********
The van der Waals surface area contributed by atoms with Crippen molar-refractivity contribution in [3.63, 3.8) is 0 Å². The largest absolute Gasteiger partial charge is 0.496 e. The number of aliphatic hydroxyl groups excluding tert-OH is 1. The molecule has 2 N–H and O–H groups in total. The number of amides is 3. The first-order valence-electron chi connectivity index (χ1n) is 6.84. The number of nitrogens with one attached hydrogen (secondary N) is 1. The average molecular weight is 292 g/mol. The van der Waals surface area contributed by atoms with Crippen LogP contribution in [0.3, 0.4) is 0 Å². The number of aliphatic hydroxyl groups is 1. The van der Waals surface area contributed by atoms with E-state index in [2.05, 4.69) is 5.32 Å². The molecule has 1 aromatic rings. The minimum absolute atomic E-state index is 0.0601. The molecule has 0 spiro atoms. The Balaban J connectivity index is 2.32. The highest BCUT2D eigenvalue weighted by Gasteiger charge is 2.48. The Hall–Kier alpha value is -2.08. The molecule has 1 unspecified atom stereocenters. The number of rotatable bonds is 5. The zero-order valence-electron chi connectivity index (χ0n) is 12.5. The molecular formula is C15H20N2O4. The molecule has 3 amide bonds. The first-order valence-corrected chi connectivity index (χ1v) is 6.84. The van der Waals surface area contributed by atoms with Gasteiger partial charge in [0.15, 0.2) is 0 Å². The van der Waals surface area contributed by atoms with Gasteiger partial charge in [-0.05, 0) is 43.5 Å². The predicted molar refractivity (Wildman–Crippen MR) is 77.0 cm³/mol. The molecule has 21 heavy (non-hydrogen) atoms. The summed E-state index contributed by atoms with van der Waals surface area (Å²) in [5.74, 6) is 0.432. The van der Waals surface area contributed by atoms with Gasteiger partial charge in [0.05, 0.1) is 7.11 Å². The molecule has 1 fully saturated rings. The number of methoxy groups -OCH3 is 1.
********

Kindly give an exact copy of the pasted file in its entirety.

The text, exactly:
The van der Waals surface area contributed by atoms with Crippen molar-refractivity contribution in [3.63, 3.8) is 0 Å². The largest absolute Gasteiger partial charge is 0.496 e. The number of aliphatic hydroxyl groups excluding tert-OH is 1. The molecule has 2 N–H and O–H groups in total. The number of amides is 3. The first-order valence-electron chi connectivity index (χ1n) is 6.84. The number of nitrogens with one attached hydrogen (secondary N) is 1. The average molecular weight is 292 g/mol. The van der Waals surface area contributed by atoms with Crippen LogP contribution in [0.3, 0.4) is 0 Å². The number of aliphatic hydroxyl groups is 1. The van der Waals surface area contributed by atoms with E-state index in [2.05, 4.69) is 5.32 Å². The molecule has 1 aromatic rings. The minimum absolute atomic E-state index is 0.0601. The molecule has 0 spiro atoms. The Balaban J connectivity index is 2.32. The highest BCUT2D eigenvalue weighted by Gasteiger charge is 2.48. The Hall–Kier alpha value is -2.08. The molecule has 1 unspecified atom stereocenters. The number of rotatable bonds is 5. The zero-order valence-electron chi connectivity index (χ0n) is 12.5. The molecular formula is C15H20N2O4. The molecule has 3 amide bonds. The first-order valence-corrected chi connectivity index (χ1v) is 6.84. The van der Waals surface area contributed by atoms with Gasteiger partial charge in [0.15, 0.2) is 0 Å². The van der Waals surface area contributed by atoms with Gasteiger partial charge in [-0.05, 0) is 43.5 Å². The predicted molar refractivity (Wildman–Crippen MR) is 77.0 cm³/mol. The molecule has 21 heavy (non-hydrogen) atoms. The summed E-state index contributed by atoms with van der Waals surface area (Å²) in [5.74, 6) is 0.432. The van der Waals surface area contributed by atoms with Gasteiger partial charge in [0.05, 0.1) is 7.11 Å². The molecule has 1 fully saturated rings. The number of methoxy groups -OCH3 is 1.